Tuesday, February 5, 2013

Attributes of Spirituality Described by Survivors of Sexual Violence

Attributes of Spirituality Described by Survivors of Sexual Violence
Gregory P. Knapik, Donna S. Martsolf, Claire B. Draucker, and Karen D. Strickland

Abstract

This study focuses on what aspects of attributes of spirituality as defined by Martsolf and Mickley (1998) are most salient for female and male survivors of sexual violence. Content analysis of secondary narrative data, provided by 50 participants in a study of women’s and men’s responses to sexual violence, was coded to the five attributes of spirituality as defined by Martsolf and Mickley. The attribute aspects of connecting with others in spiritual ways and with God/higher power were particularly significant. The attribute of transcendence was found less important, and the attributes of value, becoming, and meaning were not found important. The Martsolf and Mickley framework helped organize narrative data for a content analysis of spirituality in survivors of sexual violence.
Introduction
This study’s purpose was to determine what attributes of spirituality, as defined by Martsolf and Mickley (1998), are most commonly described and what aspects of these attributes are considered salient by survivors of sexual violence. [...]

The use of spirituality may be one way survivors cope with the experience of sexual violence. Studies in the United States reveal that religious support (Glaister & Abel, 2001; Oaksford & Frude, 2003, Valentine & Feinhauer, 1993), belief in and connection with divine beings (Draucker & Petrovic, 1996; Smith & Kelly, 2001), and finding spiritual meaning in adversity (Smith & Kelly) can aide in recovery from sexual trauma. Researchers have also found, however, that survivors’ religious faith can fuel shame and guilt, and church communities can minimize, deny, or enable violence and abuse (Giesbrecht & Sevcik, 2000). A systematic review of empirical studies examining associations between religion, spirituality, and personal growth following trauma revealed three major findings:

First,….religion and spirituality are usually, although not always, beneficial to people in dealing with the aftermath of trauma. Second, that traumatic experiences can lead to a deepening of religion or spirituality. Third, that positive religious coping, religious openness, readiness to face existential questions, religious participation, and intrinsic religiousness are typically associated with posttraumatic growth. (Shaw, Joseph, & Linley, 2005, p. 1)

While spirituality appears to be an important aspect of recovery for some survivors, little is known about what attributes of spirituality are most frequently described in narratives of survivors of sexual violence and what aspects of those attributes are most salient for survivors. [...]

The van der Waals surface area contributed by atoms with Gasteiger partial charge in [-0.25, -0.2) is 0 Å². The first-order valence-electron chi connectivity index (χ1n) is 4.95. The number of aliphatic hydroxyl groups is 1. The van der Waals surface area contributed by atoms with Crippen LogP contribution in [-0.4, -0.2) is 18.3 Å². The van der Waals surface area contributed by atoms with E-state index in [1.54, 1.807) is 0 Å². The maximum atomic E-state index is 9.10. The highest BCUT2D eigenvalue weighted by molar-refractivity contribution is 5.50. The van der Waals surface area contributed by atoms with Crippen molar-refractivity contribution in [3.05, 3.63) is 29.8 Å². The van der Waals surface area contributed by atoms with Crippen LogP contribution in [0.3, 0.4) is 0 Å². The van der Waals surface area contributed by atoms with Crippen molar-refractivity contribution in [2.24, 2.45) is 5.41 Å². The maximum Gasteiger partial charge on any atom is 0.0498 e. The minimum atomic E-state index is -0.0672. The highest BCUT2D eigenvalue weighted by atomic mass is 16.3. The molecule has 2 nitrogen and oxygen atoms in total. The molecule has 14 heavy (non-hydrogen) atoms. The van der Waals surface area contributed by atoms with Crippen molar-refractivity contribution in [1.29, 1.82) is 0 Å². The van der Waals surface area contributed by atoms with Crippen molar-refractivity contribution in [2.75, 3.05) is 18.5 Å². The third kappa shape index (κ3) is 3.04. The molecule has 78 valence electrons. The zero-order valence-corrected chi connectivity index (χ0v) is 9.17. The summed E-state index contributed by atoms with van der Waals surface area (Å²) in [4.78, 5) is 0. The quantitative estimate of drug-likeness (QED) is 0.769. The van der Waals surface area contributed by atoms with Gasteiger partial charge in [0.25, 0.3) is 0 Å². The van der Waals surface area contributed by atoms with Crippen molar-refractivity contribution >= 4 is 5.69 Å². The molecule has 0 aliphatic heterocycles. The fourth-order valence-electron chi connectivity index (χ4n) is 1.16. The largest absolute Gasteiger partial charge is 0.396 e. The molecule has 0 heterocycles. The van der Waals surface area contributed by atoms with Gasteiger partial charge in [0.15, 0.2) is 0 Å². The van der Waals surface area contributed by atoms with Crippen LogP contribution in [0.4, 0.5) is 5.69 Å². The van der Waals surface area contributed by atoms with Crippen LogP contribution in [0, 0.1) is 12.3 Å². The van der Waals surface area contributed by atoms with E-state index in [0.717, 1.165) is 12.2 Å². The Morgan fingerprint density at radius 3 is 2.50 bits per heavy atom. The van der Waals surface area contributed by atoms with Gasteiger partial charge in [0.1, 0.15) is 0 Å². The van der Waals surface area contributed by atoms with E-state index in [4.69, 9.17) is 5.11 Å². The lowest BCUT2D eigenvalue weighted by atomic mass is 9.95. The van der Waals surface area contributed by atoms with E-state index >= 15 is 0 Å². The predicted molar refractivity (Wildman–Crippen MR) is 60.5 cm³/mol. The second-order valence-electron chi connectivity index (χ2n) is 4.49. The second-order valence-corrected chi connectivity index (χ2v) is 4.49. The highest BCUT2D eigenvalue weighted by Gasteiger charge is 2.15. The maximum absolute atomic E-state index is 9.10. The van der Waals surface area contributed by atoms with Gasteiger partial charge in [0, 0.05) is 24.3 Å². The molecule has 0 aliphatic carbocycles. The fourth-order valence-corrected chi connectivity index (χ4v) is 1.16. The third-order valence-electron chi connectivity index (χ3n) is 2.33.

3 comments:

  1. Good article. Reading between the lines, here is what Rabbi Manis Friedman was trying to say.

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  2. A new article. Perhaps useful if you want to "reshape" conceptual boundaries a bit.

    IMO, you may want to note the author's bio. and affiliation first:
    http://www.loyola.edu/academic/pastoralcounseling/faculty/maynard.aspx

    Elizabeth Ann Maynard (2013): The diagnostic and statistical manual: sacred text for a secular community?, Mental Health, Religion & Culture, DOI:10.1080/13674676.2012.762574

    Abstract:

    <<

    The Diagnostic and Statistical Manual of Mental Disorders is the most widely used diagnostic system by mental health professionals in North America. It provides a shared language and paradigm by which practitioners view clients. Can it be argued that the DSM represents a sacred text and defines a worldview for an identifiable community of mental health professionals? In what ways is the relationship between this community and document similar to and different from the relationships that explicitly religious communities maintain with their sacred texts?

    Keywords: mental illness; diagnosis; religion

    >>

    Full-text PDF at http://dx.doi.org/10.1080/13674676.2012.762574

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  3. The study's methodology is weak. Problems included a self selected sample, and problems getting reliable coding of interview transcripts. Moreover, more than half of the obtained interviews turned out to have no relevant data. Had they been included they might have disproved the hypothesis of the study.

    I think it was a worthwhile first step in doing this type of research but I would not go much further.

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